Clean-up event on tribal waterways to honor Long Man

by Sep 23, 2021NEWS ka-no-he-da0 comments



One Feather Staff


Honoring Long Man Day will be held next month in an attempt to get more people involved in land stewardship on the Qualla Boundary.

“The Cherokees have always viewed the river as ‘Long Man’ (gunahita asgaya) whose head lay in the mountains and the feet in the sea,” said Juanita Wilson, a member of the Eastern Band of Cherokee Indians (EBCI) who is the co-chair of the Nikwasi Initiative and main organizer of the event scheduled for Wednesday, Oct. 20.  “Long Man/Person was a revered figure among the Cherokee as one who provided water to drink, cleanliness, food, and numerous cultural rituals tied to medicine and washing away bad thoughts and sadness.”

She added, “This will be much more than a river clean-up.  There will be a cultural awakening and/or re-awakening.”

Wilson notes that the tribal waterways must be kept clean.  “That’s part of our ancestral roots.  We were put on this Earth which was already under natural law from our Creator (Unehlvnvi) and inhabited by animals, plants, water, and trees.  Our ancestors understood that the greatest law of all was sustainability.”

Mike LaVoie, EBCI Natural Resources manager, commented, “The EBCI Natural Resources Department is honored to be a part of this important inaugural event that strengthens the tie between Cherokee cultural values and natural resource conservation.  We work daily to protect our waterways and this event will expand our efforts by empowering the community to play a larger role in keeping Cherokee’s streams and rivers healthy.”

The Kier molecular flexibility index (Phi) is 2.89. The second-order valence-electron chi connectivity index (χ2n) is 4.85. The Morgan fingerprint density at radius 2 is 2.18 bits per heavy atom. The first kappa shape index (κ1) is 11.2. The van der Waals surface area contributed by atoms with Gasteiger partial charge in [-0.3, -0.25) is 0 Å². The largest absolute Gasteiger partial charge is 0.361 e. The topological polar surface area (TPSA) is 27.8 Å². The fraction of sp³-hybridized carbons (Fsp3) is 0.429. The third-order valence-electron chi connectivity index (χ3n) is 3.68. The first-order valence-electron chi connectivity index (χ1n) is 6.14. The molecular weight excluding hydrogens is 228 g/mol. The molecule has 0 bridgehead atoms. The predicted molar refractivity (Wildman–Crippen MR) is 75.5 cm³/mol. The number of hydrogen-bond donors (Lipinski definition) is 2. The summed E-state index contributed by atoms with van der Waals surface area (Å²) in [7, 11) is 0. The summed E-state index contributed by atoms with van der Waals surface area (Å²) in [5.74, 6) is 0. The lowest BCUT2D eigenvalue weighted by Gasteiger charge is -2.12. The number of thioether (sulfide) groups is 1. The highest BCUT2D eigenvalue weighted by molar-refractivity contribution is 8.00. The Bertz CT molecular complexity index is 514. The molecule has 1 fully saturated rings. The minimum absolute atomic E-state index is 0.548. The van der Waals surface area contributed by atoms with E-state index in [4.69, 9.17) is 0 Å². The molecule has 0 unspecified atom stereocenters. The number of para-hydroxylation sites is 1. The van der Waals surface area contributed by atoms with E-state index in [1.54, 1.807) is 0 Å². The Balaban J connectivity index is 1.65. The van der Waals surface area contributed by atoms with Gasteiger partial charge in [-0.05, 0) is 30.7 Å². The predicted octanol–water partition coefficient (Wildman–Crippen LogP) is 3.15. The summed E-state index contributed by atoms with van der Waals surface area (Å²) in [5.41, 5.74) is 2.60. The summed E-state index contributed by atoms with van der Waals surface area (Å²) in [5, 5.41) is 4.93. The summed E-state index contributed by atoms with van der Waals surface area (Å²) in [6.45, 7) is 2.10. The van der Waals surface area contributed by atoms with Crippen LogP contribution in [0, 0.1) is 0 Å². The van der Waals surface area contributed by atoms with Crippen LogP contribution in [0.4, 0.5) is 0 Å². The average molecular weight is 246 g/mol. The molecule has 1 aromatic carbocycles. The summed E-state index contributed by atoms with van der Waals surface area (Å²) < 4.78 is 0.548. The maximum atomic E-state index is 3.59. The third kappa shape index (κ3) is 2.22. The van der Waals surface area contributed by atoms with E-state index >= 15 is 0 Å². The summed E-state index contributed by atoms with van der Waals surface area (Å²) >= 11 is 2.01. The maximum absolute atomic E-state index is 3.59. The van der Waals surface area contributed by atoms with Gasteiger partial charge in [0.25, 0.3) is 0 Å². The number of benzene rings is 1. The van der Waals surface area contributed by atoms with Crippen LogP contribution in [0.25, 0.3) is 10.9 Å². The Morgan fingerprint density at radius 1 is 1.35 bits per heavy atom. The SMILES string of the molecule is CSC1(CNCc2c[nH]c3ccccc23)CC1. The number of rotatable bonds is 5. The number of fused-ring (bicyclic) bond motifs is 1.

Gail Lazarus is the associate director of Rivers of Southern Appalachia and the Carolinas, part of the American Rivers organization.  “For nearly 50 years, the mission of American Rivers has been to protect wild rivers, restore damaged rivers and conserve clean water for people and nature.  Today, this mission is more vital than ever, and we envision a future of clean water and healthy rivers for everyone, everywhere.”

She added, “We are pleased to support the Eastern Band of Cherokee Indians in Honoring Long Man with a day of learning and trash cleanup along waters this year in the southern Appalachians.  Our National River Cleanup program facilities river cleanups with information and other tools.  American Rivers looks forward to celebrating and honoring our connections to rivers and each other by supporting many future years of Honoring Long Man Day cleanups.”

More details, including a volunteer sign-up form, will be forthcoming from the organizers.

For more information, visit the Facebook Event page: Honoring Long Man River Clean Up | Facebook